Pseudomyxoma peritonei (PMP) is a complex disease with unique biological behavior that usually arises from appendiceal mucinous neoplasia. The classification of PMP and its primary appendiceal neoplasia is contentious, and an international modified Delphi consensus process was instigated to address terminology and definitions. A classification of mucinous appendiceal neoplasia was developed, and it was agreed that “mucinous adenocarcinoma” should be reserved for lesions with infiltrative invasion. The term “low-grade appendiceal mucinous neoplasm” was supported and it was agreed that “cystadenoma” should no longer be recommended. A new term of “high-grade appendiceal mucinous neoplasm” was proposed for lesions without infiltrative invasion but with high-grade cytologic atypia. Serrated polyp with or without dysplasia was preferred for tumors with serrated features confined to the mucosa with an intact muscularis mucosae. Consensus was achieved on the pathologic classification of PMP, defined as the intraperitoneal accumulation of mucus due to mucinous neoplasia characterized by the redistribution phenomenon. Three categories of PMP were agreed—low grade, high grade, and high grade with signet ring cells. Acellular mucin should be classified separately. It was agreed that low-grade and high-grade mucinous carcinoma peritonei should be considered synonymous with disseminated peritoneal adenomucinosis and peritoneal mucinous carcinomatosis, respectively. A checklist for the pathologic reporting of PMP and appendiceal mucinous neoplasms was also developed. By adopting the classifications and definitions that were agreed, different centers will be able to use uniform terminology that will allow meaningful comparison of their results.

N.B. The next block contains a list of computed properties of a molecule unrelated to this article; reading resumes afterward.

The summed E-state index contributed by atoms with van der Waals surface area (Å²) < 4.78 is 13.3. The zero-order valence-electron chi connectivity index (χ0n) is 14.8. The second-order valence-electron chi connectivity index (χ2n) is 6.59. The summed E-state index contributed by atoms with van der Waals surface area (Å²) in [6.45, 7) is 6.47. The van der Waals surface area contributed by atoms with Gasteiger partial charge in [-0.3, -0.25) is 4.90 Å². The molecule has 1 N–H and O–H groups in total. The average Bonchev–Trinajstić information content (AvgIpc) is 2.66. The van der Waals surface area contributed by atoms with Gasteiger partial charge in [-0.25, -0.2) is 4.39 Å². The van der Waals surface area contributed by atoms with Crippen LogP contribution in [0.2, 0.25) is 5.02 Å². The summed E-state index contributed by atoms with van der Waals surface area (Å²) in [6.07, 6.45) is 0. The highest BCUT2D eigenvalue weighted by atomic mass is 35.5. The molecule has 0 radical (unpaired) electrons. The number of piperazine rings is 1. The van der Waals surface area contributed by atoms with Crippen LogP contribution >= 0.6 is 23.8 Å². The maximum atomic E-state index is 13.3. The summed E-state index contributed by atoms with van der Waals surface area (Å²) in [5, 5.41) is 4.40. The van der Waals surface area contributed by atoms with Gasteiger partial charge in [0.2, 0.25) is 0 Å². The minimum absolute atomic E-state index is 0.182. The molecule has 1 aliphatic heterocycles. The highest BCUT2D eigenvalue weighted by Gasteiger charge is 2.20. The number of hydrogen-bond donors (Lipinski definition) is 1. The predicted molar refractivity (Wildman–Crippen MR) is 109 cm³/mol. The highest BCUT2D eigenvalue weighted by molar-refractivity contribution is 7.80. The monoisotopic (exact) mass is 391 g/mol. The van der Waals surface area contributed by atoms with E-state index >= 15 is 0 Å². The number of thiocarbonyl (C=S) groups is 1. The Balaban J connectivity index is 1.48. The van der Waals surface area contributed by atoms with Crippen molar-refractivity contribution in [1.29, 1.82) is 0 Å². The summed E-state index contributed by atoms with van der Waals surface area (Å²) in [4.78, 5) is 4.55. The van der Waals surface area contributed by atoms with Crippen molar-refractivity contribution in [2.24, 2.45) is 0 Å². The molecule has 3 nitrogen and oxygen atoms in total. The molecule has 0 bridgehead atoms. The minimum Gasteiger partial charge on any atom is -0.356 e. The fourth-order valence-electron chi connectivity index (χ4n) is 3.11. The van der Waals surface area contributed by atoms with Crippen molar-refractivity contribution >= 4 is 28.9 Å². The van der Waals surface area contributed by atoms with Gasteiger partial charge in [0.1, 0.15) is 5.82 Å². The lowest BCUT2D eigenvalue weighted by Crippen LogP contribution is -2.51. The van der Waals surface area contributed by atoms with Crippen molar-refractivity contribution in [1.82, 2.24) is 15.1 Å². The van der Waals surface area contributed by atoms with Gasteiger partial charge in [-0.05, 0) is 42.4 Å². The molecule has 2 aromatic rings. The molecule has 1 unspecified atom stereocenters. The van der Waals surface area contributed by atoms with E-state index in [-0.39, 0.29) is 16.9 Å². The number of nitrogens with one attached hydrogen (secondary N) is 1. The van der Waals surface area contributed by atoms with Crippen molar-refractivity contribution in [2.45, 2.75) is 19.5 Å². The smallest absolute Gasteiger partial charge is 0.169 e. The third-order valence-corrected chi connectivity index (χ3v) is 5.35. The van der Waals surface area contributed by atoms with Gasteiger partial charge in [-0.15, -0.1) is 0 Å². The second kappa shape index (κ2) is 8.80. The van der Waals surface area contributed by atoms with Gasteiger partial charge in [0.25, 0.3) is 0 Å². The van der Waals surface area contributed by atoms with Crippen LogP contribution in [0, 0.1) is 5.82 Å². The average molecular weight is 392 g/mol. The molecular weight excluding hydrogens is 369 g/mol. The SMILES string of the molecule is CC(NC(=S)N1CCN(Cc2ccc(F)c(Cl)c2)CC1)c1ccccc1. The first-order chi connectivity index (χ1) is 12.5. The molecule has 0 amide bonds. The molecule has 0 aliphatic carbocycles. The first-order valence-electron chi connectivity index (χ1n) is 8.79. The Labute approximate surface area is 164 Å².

*Peritoneal Malignancy Institute
†North Hampshire Hospital, Basingstoke
‡Cellular Pathology, University Hospital Southampton, Southampton, UK
§Frederick National Laboratory for Cancer Research, National Cancer Institute, Rockville, MD
∥Washington Cancer Institute, Washington Hospital Center, Washington, DC
¶Surgical Oncology, MD Anderson Cancer Center, Madrid, Spain
Conflicts of Interest and Source of Funding: Financial support for the Basingstoke Conference was generously provided by the Pelican Cancer Foundation. The authors have disclosed that they have no significant relationships with, or financial interest in, any commercial companies pertaining to this article.
Correspondence: Norman J. Carr, FRCPath, Cellular Pathology, University Hospital Southampton, Tremona Road, Southampton, Hampshire SO42 7RT, UK (e-mail: email@example.com).